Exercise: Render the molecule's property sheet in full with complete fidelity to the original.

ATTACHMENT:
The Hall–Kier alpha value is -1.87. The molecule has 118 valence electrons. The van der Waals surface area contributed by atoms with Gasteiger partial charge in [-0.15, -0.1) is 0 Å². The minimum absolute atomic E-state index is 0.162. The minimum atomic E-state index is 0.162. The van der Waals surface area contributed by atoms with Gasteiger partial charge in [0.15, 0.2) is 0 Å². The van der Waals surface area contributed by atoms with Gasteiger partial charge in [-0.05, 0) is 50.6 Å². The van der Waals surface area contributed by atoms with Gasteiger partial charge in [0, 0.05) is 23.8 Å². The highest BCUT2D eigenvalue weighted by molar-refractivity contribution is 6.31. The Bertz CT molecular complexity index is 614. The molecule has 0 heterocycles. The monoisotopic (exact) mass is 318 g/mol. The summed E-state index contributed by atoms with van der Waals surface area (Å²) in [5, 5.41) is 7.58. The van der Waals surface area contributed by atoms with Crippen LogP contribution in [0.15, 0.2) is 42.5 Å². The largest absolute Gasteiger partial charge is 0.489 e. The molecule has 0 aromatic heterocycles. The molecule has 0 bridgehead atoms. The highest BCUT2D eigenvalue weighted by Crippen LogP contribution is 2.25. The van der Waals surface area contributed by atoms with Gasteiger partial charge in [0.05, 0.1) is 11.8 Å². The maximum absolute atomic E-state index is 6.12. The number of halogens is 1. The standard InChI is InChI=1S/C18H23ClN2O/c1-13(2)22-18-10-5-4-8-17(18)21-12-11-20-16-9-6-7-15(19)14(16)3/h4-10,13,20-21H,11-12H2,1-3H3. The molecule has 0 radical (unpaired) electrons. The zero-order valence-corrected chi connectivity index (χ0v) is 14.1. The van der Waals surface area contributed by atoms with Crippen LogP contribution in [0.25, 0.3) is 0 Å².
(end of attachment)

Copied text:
The Hall–Kier alpha value is -1.87. The molecule has 118 valence electrons. The van der Waals surface area contributed by atoms with Gasteiger partial charge in [-0.15, -0.1) is 0 Å². The minimum absolute atomic E-state index is 0.162. The minimum atomic E-state index is 0.162. The van der Waals surface area contributed by atoms with Gasteiger partial charge in [0.15, 0.2) is 0 Å². The van der Waals surface area contributed by atoms with Gasteiger partial charge in [-0.05, 0) is 50.6 Å². The van der Waals surface area contributed by atoms with Gasteiger partial charge in [0, 0.05) is 23.8 Å². The highest BCUT2D eigenvalue weighted by molar-refractivity contribution is 6.31. The Bertz CT molecular complexity index is 614. The molecule has 0 heterocycles. The monoisotopic (exact) mass is 318 g/mol. The summed E-state index contributed by atoms with van der Waals surface area (Å²) in [5, 5.41) is 7.58. The van der Waals surface area contributed by atoms with Crippen LogP contribution in [0.15, 0.2) is 42.5 Å². The largest absolute Gasteiger partial charge is 0.489 e. The molecule has 0 aromatic heterocycles. The molecule has 0 bridgehead atoms. The highest BCUT2D eigenvalue weighted by Crippen LogP contribution is 2.25. The van der Waals surface area contributed by atoms with Gasteiger partial charge in [0.05, 0.1) is 11.8 Å². The maximum absolute atomic E-state index is 6.12. The number of halogens is 1. The standard InChI is InChI=1S/C18H23ClN2O/c1-13(2)22-18-10-5-4-8-17(18)21-12-11-20-16-9-6-7-15(19)14(16)3/h4-10,13,20-21H,11-12H2,1-3H3. The molecule has 0 radical (unpaired) electrons. The zero-order valence-corrected chi connectivity index (χ0v) is 14.1. The van der Waals surface area contributed by atoms with Crippen LogP contribution in [0.25, 0.3) is 0 Å².